Grayson adds that your body’s hormonal changes might make your skin more sensitive to pain, so be forewarned if you do keep up with your waxing appointments. Either way, know that your provider couldn’t care less, so there’s no shame in your game, whether you’re smooth and bare or sporting fuzzy legs.

Tips to Look and Feel Your Best for Labor and Delivery

Whether you’re going glam or keeping things natural for baby’s grand entrance, it’s key to prioritize your confidence and comfort.

These tips will help you look and feel your best:

  • Maintain good hygiene. The bread-and-butter stuff is important, says Grayson: This means regular showers, brushing your teeth and washing your hair. Beyond the basics, everything else is up to personal preference.
  • Moisturize. Pregnancy can lead to dry skin—among other skin issues. Use a gentle, pregnancy-safe moisturizer to keep skin hydrated and prevent itching, says Grayson.
  • Avoid aggressive treatments. Grayson says that because your skin is more sensitive in pregnancy, it’s best to stay away from intense beauty procedures like chemical peels, microdermabrasion or laser treatments until after baby arrives.
  • Keep hair fuss-free. A low-maintenance hairstyle will keep you from worrying about your hair during labor and delivery. “Hairstyles that won’t hurt your head when lying down are best!” Carter advises. Cassie, the first-time mom, suggests a protective hairstyle: “Having braids means I don’t have to wash or style my hair, and it’ll be one less thing to worry about once baby is born,” she says.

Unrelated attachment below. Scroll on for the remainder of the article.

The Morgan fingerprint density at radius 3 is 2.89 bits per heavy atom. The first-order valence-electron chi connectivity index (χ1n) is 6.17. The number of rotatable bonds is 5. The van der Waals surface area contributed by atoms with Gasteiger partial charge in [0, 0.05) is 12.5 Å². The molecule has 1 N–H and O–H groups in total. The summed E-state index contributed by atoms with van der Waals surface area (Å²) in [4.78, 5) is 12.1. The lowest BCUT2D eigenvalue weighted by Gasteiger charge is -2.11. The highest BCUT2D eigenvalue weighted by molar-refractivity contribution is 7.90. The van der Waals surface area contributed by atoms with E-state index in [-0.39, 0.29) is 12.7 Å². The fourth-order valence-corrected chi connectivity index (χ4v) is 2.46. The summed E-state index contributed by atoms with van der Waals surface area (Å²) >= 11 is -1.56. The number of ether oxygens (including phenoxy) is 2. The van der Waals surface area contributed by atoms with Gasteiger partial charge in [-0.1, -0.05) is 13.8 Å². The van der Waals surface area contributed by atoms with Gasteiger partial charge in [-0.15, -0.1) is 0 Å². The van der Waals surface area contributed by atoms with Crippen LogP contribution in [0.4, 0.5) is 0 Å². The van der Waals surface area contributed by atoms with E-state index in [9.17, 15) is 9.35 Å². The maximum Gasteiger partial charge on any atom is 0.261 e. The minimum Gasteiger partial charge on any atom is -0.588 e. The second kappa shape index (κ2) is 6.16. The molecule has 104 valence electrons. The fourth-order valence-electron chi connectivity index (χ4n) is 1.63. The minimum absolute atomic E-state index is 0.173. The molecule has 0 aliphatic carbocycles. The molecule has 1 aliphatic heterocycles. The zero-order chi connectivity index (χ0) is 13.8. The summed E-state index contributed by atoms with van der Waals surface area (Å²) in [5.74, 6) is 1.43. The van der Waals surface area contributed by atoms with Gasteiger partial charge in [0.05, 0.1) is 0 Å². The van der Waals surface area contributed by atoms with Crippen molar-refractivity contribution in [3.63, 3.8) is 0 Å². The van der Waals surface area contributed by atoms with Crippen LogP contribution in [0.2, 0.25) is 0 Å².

• Don’t overdo it with makeup. Too much makeup can clog your pores or irritate your skin, says Grayson. (Also, let’s be real: It could run down your face since you’re likely to sweat during labor and delivery.)
  • Bring your own labor gown. A simple way to personalize your labor and delivery experience is bringing a gown to wear during your hospital stay.
  • Manis and pedis are fine. Manicures and pedicures are generally safe during pregnancy, says Grayson, although you should be mindful of harsh chemicals that could cause irritation and infections.
  • Try to minimize stress. Like we said, looking good is about feeling good. “Stress can impact both you and your baby’s well-being,” says Grayson. “Consider relaxation techniques like deep breathing or prenatal massages.”
  • Avoid beauty experimentation for now. It’s wise to avoid trying any new hair, makeup or skin treatments right before labor and delivery, advises Carter. You don’t want to deal with an allergic reaction or rash during your last weeks of pregnancy.
  • Don’t do it for the ‘gram—unless that’s truly your thing. “Don’t feel as though you have to be glamorous, or take Instagram-worthy pictures, in labor,” says Carter. “Many moms-to-be come with a fresh face and a ‘mom bun,’ ready for the journey!” Of course, if you want to glam it up, then do your thing!

We all have different beauty standards, and during labor and delivery it’s important to stick to what makes you look and feel good, regardless of what your best friend—or that influencer on Instagram—is doing. As long as you feel good about yourself and prepared (or as prepared as you can be!) for the journey ahead, that’s all that matters. And if you feel your confidence waning at any point, just remember: It’s okay to look like someone who’s in labor or just gave birth, because that’s exactly what happened.

Please note: The Bump and the materials and information it contains are not intended to, and do not constitute, medical or other health advice or diagnosis and should not be used as such. You should always consult with a qualified physician or health professional about your specific circumstances.

Sources

Monica Carter, MS, FNP-BC, is a family nurse practitioner in obstetrics and gynecology at Georgetown University Hospital in Washington, DC.

Nikia Grayson, DNP, CNM, MPH, MSN, MA, FNP-C, FACNM, is a midwife and chief clinical officer at Choices: Center for Reproductive Health in Memphis, Tennessee.

Learn how we ensure the accuracy of our content through our editorial and medical review process.